- A requirement for an annual say-on-pay resolution. This is not currently required by Canadian securities laws or stock exchange rules, though, as discussed above (“Governance Snapshot – Say-on-pay”), most of the biggest public companies have adopted such practice.29
- Disclosure of the following matters:30
- The company’s policy on clawback of incentive compensation.
- Information in respect of “the well-being of employees, retirees and pensioners”.
The implementation timeline is not known, other than the director election amendments (paragraphs (a) and (b) above) are more advanced than the say-on-pay and other disclosure requirements (paragraphs (c) and (d)).
As noted, regulations and public consultation are expected to precede implementation of these rules.
2. Coming governance developments: Supply chain transparency
There has been some progress in Canada relating to supply chain transparency, but no legislation. Many other jurisdictions have implemented rules regarding forced labour in supply chains, often referred to as “modern slavery”, including Australia, California, France and the UK.31 In 2019, Canada’s Parliament engaged in consultation on whether it should legislate in this area, and whether it is constitutionally permitted to do so.32 The re-election of the federal government increases the likelihood of legislative or policy action.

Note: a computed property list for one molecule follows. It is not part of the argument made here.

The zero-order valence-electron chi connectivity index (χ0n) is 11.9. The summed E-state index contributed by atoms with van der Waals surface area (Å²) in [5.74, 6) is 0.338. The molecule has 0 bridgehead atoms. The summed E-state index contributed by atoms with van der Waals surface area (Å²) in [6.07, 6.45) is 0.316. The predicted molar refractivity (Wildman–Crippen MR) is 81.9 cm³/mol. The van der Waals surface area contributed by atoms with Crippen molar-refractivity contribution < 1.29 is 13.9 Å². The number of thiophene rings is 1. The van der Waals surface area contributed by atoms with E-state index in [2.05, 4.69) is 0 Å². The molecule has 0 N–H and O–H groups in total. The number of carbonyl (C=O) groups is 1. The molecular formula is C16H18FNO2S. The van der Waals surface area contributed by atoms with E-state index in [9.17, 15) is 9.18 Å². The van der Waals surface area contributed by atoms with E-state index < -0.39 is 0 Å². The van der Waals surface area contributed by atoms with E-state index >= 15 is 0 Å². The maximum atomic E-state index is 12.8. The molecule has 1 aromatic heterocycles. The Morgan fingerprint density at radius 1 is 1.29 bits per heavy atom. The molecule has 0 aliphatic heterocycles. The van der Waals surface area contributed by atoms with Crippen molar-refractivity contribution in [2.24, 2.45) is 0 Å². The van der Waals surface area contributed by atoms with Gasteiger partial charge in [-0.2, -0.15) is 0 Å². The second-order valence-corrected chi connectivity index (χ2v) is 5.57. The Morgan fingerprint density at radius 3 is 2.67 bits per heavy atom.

Many Canadian companies have adopted supply chain codes of conduct. Some are required to do so, whether through operations in an adopting jurisdiction or as supplier to a company in such jurisdiction, and others have done so voluntarily.33
Recent judicial action in this area has seen mixed results, with a recent Canadian case among the successes by alleged victims of modern slavery. This involved a class action by Eritrean labourers at a mine majority-owned by a Canadian public company, where forced labour was alleged to have occurred.34 This, and a related case, have successfully pleaded violation of “customary international law” rather than any legislative requirement.35
By contrast two high-profile California lawsuits alleging contravention of supply chain legislation have failed.36
3. Coming regulatory developments
- Access equals delivery
The CSA is in consultation on an “access equals delivery” model for certain disclosure documents. This would allow non-investment fund reporting issuers to effect delivery by issuing one or more news releases, posting the document(s) and news release(s) on its website, and filing it all on SEDAR.
While there is no formal proposal as of yet, the consultation paper signals that establishing such a model for prospectuses, financial statements and MD&A could be a priority. Proxy-related materials and bid circulars could also be integrated into the model, though possibly in a second implementation step.
- New combined system for disclosure by issuers and insiders, and other national securities systems
The CSA is working to replace the current systems for public filings by issuers (SEDAR) and insider reporting (SEDI), among others, with a single comprehensive system called SEDAR+. This will be developed in phases, with the first being the SEDAR replacement, scheduled for 2021. This first phase will also consolidate the Disciplined Persons List and the Cease Trade Order Database into SEDAR+. Other systems, including SEDI, will be rolled into the new site thereafter.37